“Financially, I just couldn’t make it at UCLA,” he says, “so I chose USC. And I’m really happy I did. The night program was tremendous. Very demanding.”
Classes met five nights a week, year-round, for four years. Half the students didn’t finish the program, but Lum persevered. He was married and a father of two by graduation. He’d met Theresa Cheng at a mutual friend’s wedding reception in 1959. An international student from Taiwan, she came from Beijing intelligentsia who had fled communism.
“My wife spoke perfect Mandarin, and I spoke nothing. I’m a Southern boy. I can’t read any of that,” he says, waving at the Chinese calligraphy wall art in a conference room of the Lum Law Group’s Pasadena office.
Lum credits Theresa — his interpreter in high-stakes meetings with Mandarin-speaking clients — for his professional and financial success.
No white-shoe law firm would hire him as an associate in 1963, so Lum went to work for accountant-attorney Edward Eng in Chinatown. One of his first cases, representing a client blocked from inheriting property left by his late mother in China, went all the way to the Supreme Court (In re Estate of Lillian Ng). He later worked with Hiram Kwan.
Lum trained himself to be a generalist. Tax and corporate law, personal injury, immigration – “you had to know everything,” he says, “because you knew that if you didn’t take the case, nobody would take it.”
He opened L.A.’s first Chinese minority law firm in downtown, Lum & Ku, with branch offices in San Francisco and Taipei. In the late 1980s, Lum accepted a Big Law partnership at Lewis, D’Amato Brisbois and Bisgaard. He exited in 1990 and started his current practice in Pasadena.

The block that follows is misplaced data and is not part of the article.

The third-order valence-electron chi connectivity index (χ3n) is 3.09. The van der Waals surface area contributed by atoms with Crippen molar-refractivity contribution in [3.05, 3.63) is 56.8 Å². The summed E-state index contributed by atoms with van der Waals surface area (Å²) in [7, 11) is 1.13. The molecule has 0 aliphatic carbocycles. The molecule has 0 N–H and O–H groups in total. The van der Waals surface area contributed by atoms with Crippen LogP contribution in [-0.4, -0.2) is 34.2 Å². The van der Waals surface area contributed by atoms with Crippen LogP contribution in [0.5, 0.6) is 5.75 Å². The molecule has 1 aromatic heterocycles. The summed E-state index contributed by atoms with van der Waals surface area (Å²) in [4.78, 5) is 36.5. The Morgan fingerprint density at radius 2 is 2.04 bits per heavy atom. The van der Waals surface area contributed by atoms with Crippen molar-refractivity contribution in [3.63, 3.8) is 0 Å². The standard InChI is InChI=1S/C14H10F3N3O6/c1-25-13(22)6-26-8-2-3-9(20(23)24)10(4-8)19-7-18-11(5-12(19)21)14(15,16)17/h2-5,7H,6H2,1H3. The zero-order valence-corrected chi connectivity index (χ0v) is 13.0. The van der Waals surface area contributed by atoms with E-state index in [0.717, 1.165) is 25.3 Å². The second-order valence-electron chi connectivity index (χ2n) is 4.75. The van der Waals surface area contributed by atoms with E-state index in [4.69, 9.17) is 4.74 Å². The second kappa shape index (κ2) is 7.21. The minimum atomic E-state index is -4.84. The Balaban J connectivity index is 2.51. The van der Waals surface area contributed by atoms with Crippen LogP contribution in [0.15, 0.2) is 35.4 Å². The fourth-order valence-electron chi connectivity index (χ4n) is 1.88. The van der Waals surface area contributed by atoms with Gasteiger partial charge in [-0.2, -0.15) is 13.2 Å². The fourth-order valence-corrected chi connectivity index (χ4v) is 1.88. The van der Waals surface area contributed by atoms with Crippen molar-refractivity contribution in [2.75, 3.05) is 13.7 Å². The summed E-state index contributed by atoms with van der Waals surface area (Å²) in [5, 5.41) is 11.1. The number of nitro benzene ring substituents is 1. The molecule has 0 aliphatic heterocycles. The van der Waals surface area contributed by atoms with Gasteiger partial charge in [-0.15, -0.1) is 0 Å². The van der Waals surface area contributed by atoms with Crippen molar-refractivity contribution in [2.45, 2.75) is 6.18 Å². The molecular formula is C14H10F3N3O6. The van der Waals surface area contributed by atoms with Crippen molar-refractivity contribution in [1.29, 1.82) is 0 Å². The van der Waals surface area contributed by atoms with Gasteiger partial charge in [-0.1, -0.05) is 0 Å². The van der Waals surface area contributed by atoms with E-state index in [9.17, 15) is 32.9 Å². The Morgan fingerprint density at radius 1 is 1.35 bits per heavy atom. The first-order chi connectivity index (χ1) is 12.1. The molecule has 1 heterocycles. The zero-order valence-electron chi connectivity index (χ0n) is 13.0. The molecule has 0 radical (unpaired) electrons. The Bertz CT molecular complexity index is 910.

When Lum started in 1963, only about a dozen Chinese-American lawyers were practicing in the Southland. By 1975, when he convened SCCLA’s first informal meeting, 45 attorneys were in attendance. Los Angeles County’s earliest “special bar” group became the model for others to follow; it remains the region’s most active.
Among Lum’s proudest achievements was persuading then-Gov. Jerry Brown to name three SCCLA members to the bench.
In a nod to the group’s clout, the governor’s legal affairs secretary broke protocol when he invited Lum to make the official calls informing Judge James Yip and Judge Harry Mock of their selection.
Lum had no desire to serve on the bench. Over his long career, he represented hundreds of clients — from local shopkeepers, to major commercial airlines in Taiwan and Singapore, to astronaut Taylor Wong, the first ethnic Chinese person to go into space. He worked on political campaigns for Mike Dukakis, Dianne Feinstein and Gray Davis. He even made a run for U.S. Congress, losing the Democratic primary to Xavier Becerra in 1992.
He and Theresa invested in an air cargo service, a newspaper, a restaurant. They produced a Chinese acrobat show at the Tropicana in Las Vegas.
“How many people get to do that?” Lum says, with a genial grin.
They loved Vegas. Lum Law Group still has a branch office there. Theresa, who passed away in 2015, could be found at the card tables right up to the end.
At 88, Lum is making final edits to his book-length memoir. He still keeps a finger in the family practice, where his son Justin is the managing partner. Lum’s other son, Robert, was a partner until his death in 2017. Daughter Jennifer Lum, a former assistant U.S. attorney and magistrate judge, is now Caltech’s general counsel. His fourth child, Mina, is the only non-lawyer: she’s a banker in New York.
Combined, they’ve given Lum 10 grandchildren — all fourth-generation Americans with an unforgettable role model who wouldn’t dream of staying silent if someone dared suggest he “go back where you came from.”
USC Gould Commencement Day 2023 - Ceremony Videos
May 12, 2023
Join the USC Gould School of Law in celebrating the accomplishments of the Class of 2023!
Katherine Sims JD ’23 to continue championing public service after graduation
May 11, 2023
Through the highly selective CA Attorney General Honors Program, Sims will be joining the CA Department of Justice
Rohan Garg JD ’23 to be Gould’s flag bearer for USC commencement ceremony
May 11, 2023
Garg is a DEI fellow and founder of the trial advocacy team at USC Gould